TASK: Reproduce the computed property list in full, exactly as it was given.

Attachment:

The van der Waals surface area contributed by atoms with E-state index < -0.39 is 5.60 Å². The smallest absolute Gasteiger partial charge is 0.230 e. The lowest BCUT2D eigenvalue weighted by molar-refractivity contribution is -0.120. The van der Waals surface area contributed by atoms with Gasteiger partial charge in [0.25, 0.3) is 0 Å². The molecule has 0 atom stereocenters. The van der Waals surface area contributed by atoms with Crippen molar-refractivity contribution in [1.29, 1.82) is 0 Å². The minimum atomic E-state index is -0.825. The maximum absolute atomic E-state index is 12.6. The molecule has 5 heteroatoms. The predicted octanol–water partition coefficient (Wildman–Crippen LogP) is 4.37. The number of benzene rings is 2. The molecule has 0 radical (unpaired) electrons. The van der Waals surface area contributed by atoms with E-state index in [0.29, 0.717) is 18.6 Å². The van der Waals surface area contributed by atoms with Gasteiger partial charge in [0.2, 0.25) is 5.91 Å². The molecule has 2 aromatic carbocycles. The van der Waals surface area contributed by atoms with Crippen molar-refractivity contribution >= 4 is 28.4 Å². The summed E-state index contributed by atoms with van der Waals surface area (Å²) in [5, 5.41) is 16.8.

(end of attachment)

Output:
The van der Waals surface area contributed by atoms with E-state index < -0.39 is 5.60 Å². The smallest absolute Gasteiger partial charge is 0.230 e. The lowest BCUT2D eigenvalue weighted by molar-refractivity contribution is -0.120. The van der Waals surface area contributed by atoms with Gasteiger partial charge in [0.25, 0.3) is 0 Å². The molecule has 0 atom stereocenters. The van der Waals surface area contributed by atoms with Crippen molar-refractivity contribution in [1.29, 1.82) is 0 Å². The minimum atomic E-state index is -0.825. The maximum absolute atomic E-state index is 12.6. The molecule has 5 heteroatoms. The predicted octanol–water partition coefficient (Wildman–Crippen LogP) is 4.37. The number of benzene rings is 2. The molecule has 0 radical (unpaired) electrons. The van der Waals surface area contributed by atoms with E-state index in [0.29, 0.717) is 18.6 Å². The van der Waals surface area contributed by atoms with Gasteiger partial charge in [0.2, 0.25) is 5.91 Å². The molecule has 2 aromatic carbocycles. The van der Waals surface area contributed by atoms with Crippen molar-refractivity contribution >= 4 is 28.4 Å². The summed E-state index contributed by atoms with van der Waals surface area (Å²) in [5, 5.41) is 16.8.